His website was revised a day after my July 30 Carlsbadistan column criticized him for wrongly claiming the city charter amendment up for a vote would create a two-tiered pension plan for city employees. He now says he “successfully persuaded” his fellow council members to adopt the plan last spring, continuing to imply it covered all new city employees. He failed to point out that only police and firefighter benefits were affected.
The charter amendment would require a vote of the people for future pension benefit increases for safety employees. The council would retain the right to reduce them. Hall says he supports “fair” and “balanced” public employee pensions. He doesn’t explain why he should only be trusted to cut them.
Retiring Carlsbad mayor Bud Lewis and council member Mark Packard are proud members of the Matt Hall for mayor fan club. If you like the troika of good old boys, Lewis, Packard and Hall, you’ll probably vote to keep two of them on the council.
But incumbents who boast of records of fiscal responsibility might be asked how that led to continued investment in a $60 million golf course that can’t attract enough golfers to stave off a million dollar taxpayer bailout each year, while putting the construction of a fully-funded community swimming pool on hold.
After opposing construction of the Alga Norte swim complex last year, Packard now says it’s his “ambition to see Alga Norte Park open for the citizens in 2013.” Voters must decide if a politician’s “ambition” equals a promise.
Last year Packard opposed a federally required safety device for local trains, which would have meant the end of local rail service by 2015. He was the only NCTD board member voting against it, putting political pandering ahead of civic responsibility by casting a vote that wouldn’t keep the board from doing the right thing.
Farrah Douglas, an immigrant with a fascinating life story of fleeing Iran after the fall of the Shah, is a successful businesswoman with an exceptional record of civic involvement. She pledges to spend the money set aside to acquire open space by the 2002 Prop C vote, complaining that after eight years it has remained unspent.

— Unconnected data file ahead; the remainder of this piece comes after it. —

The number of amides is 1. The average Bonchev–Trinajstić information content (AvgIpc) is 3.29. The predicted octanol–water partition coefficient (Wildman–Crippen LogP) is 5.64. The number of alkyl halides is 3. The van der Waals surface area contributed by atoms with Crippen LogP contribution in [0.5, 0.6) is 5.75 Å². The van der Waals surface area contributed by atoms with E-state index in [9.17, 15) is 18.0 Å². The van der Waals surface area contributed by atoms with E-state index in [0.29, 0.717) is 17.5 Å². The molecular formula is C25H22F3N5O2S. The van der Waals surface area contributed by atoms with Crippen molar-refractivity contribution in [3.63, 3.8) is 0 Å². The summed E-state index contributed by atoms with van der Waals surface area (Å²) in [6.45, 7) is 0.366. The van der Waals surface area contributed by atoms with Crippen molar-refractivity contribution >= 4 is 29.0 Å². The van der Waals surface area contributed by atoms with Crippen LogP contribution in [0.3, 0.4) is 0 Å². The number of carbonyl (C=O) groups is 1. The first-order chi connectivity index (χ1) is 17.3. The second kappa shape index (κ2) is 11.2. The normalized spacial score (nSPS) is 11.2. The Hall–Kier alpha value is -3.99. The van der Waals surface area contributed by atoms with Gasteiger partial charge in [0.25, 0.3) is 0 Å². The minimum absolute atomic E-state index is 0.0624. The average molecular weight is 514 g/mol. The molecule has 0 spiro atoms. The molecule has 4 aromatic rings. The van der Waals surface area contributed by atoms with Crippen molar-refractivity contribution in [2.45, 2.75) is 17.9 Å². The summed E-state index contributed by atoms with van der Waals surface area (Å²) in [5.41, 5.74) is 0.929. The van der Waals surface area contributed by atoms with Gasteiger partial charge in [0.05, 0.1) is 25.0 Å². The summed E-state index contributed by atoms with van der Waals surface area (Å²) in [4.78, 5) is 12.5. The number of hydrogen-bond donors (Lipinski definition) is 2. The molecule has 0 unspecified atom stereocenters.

Her appearance as a speaker at Oceanside’s April tea party was puzzling, given the group’s disinterest in local politics. Nothing in her platform reflects the group’s single-minded focus on less government and lower taxes.
Jon Wantz, the most visionary of the candidates, offers a cornucopia of ideas, beginning with his list of initiatives to spur small business growth. He’s a strong proponent of the arts and culture, with an emphasis on youth, including support of the proposed skateboard museum and skate park.
He brings to his candidacy seven years in private business and military service in Iraq. He vows to hold regular office hours at City Hall every week and neighborhood meetings each month.
The median age of the current male-dominated council is 62, while nearly two thirds of Carlsbadians are under 50. More than half are female. The addition of Douglas and 28-year-old Wantz would make the council more representative in culture, age and gender.
With Kulchin’s 30-years of council experience and Douglas’s 20 years of civic involvement, voters could get the best of both worlds by dumping the incumbents.